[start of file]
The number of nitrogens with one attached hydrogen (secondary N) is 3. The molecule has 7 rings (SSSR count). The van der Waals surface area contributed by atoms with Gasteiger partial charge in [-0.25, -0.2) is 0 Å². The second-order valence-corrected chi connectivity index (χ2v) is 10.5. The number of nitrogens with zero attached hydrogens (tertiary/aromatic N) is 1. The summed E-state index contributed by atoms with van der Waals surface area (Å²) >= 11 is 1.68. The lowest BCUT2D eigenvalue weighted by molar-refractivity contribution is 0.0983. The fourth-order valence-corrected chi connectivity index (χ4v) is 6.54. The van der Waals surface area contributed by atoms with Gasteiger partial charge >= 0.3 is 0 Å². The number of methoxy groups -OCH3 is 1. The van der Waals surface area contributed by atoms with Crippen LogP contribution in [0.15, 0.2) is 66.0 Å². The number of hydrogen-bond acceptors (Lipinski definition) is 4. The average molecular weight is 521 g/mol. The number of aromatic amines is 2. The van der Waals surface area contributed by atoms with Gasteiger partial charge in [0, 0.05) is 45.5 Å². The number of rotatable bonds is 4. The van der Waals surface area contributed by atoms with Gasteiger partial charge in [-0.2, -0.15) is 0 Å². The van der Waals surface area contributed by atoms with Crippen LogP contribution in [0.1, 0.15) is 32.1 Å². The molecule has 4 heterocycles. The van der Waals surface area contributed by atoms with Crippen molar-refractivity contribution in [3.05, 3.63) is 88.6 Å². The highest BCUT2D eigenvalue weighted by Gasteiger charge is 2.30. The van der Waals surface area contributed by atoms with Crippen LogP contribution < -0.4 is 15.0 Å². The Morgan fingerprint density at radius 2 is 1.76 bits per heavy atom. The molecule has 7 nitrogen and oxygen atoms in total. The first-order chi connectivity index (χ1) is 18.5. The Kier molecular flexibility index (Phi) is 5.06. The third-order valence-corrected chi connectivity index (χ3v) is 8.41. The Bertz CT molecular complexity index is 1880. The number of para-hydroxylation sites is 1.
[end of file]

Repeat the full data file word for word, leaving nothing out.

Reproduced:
The number of nitrogens with one attached hydrogen (secondary N) is 3. The molecule has 7 rings (SSSR count). The van der Waals surface area contributed by atoms with Gasteiger partial charge in [-0.25, -0.2) is 0 Å². The second-order valence-corrected chi connectivity index (χ2v) is 10.5. The number of nitrogens with zero attached hydrogens (tertiary/aromatic N) is 1. The summed E-state index contributed by atoms with van der Waals surface area (Å²) >= 11 is 1.68. The lowest BCUT2D eigenvalue weighted by molar-refractivity contribution is 0.0983. The fourth-order valence-corrected chi connectivity index (χ4v) is 6.54. The van der Waals surface area contributed by atoms with Gasteiger partial charge >= 0.3 is 0 Å². The number of methoxy groups -OCH3 is 1. The van der Waals surface area contributed by atoms with Crippen LogP contribution in [0.15, 0.2) is 66.0 Å². The number of hydrogen-bond acceptors (Lipinski definition) is 4. The average molecular weight is 521 g/mol. The number of aromatic amines is 2. The van der Waals surface area contributed by atoms with Gasteiger partial charge in [0, 0.05) is 45.5 Å². The number of rotatable bonds is 4. The van der Waals surface area contributed by atoms with Gasteiger partial charge in [-0.2, -0.15) is 0 Å². The van der Waals surface area contributed by atoms with Crippen LogP contribution in [0.1, 0.15) is 32.1 Å². The molecule has 4 heterocycles. The van der Waals surface area contributed by atoms with Crippen molar-refractivity contribution in [3.05, 3.63) is 88.6 Å². The highest BCUT2D eigenvalue weighted by Gasteiger charge is 2.30. The van der Waals surface area contributed by atoms with Crippen LogP contribution < -0.4 is 15.0 Å². The Morgan fingerprint density at radius 2 is 1.76 bits per heavy atom. The molecule has 7 nitrogen and oxygen atoms in total. The first-order chi connectivity index (χ1) is 18.5. The Kier molecular flexibility index (Phi) is 5.06. The third-order valence-corrected chi connectivity index (χ3v) is 8.41. The Bertz CT molecular complexity index is 1880. The number of para-hydroxylation sites is 1.